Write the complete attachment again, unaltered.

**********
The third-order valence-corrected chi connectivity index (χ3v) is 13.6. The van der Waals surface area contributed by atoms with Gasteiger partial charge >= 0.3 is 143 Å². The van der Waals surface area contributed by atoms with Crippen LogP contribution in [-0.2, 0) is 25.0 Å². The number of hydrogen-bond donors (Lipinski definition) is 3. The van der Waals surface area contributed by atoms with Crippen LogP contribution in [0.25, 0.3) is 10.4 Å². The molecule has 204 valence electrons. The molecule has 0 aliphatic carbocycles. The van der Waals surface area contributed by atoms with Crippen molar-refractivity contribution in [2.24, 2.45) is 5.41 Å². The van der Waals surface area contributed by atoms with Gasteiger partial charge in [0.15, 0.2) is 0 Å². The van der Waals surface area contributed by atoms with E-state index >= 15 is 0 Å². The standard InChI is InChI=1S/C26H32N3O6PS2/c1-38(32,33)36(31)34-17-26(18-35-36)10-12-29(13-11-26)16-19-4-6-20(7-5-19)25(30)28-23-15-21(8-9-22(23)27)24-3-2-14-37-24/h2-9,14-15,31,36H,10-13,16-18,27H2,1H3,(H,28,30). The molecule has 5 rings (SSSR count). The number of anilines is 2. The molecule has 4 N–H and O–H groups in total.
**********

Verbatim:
The third-order valence-corrected chi connectivity index (χ3v) is 13.6. The van der Waals surface area contributed by atoms with Gasteiger partial charge >= 0.3 is 143 Å². The van der Waals surface area contributed by atoms with Crippen LogP contribution in [-0.2, 0) is 25.0 Å². The number of hydrogen-bond donors (Lipinski definition) is 3. The van der Waals surface area contributed by atoms with Crippen LogP contribution in [0.25, 0.3) is 10.4 Å². The molecule has 204 valence electrons. The molecule has 0 aliphatic carbocycles. The van der Waals surface area contributed by atoms with Crippen molar-refractivity contribution in [2.24, 2.45) is 5.41 Å². The van der Waals surface area contributed by atoms with Gasteiger partial charge in [0.15, 0.2) is 0 Å². The van der Waals surface area contributed by atoms with E-state index >= 15 is 0 Å². The standard InChI is InChI=1S/C26H32N3O6PS2/c1-38(32,33)36(31)34-17-26(18-35-36)10-12-29(13-11-26)16-19-4-6-20(7-5-19)25(30)28-23-15-21(8-9-22(23)27)24-3-2-14-37-24/h2-9,14-15,31,36H,10-13,16-18,27H2,1H3,(H,28,30). The molecule has 5 rings (SSSR count). The number of anilines is 2. The molecule has 4 N–H and O–H groups in total.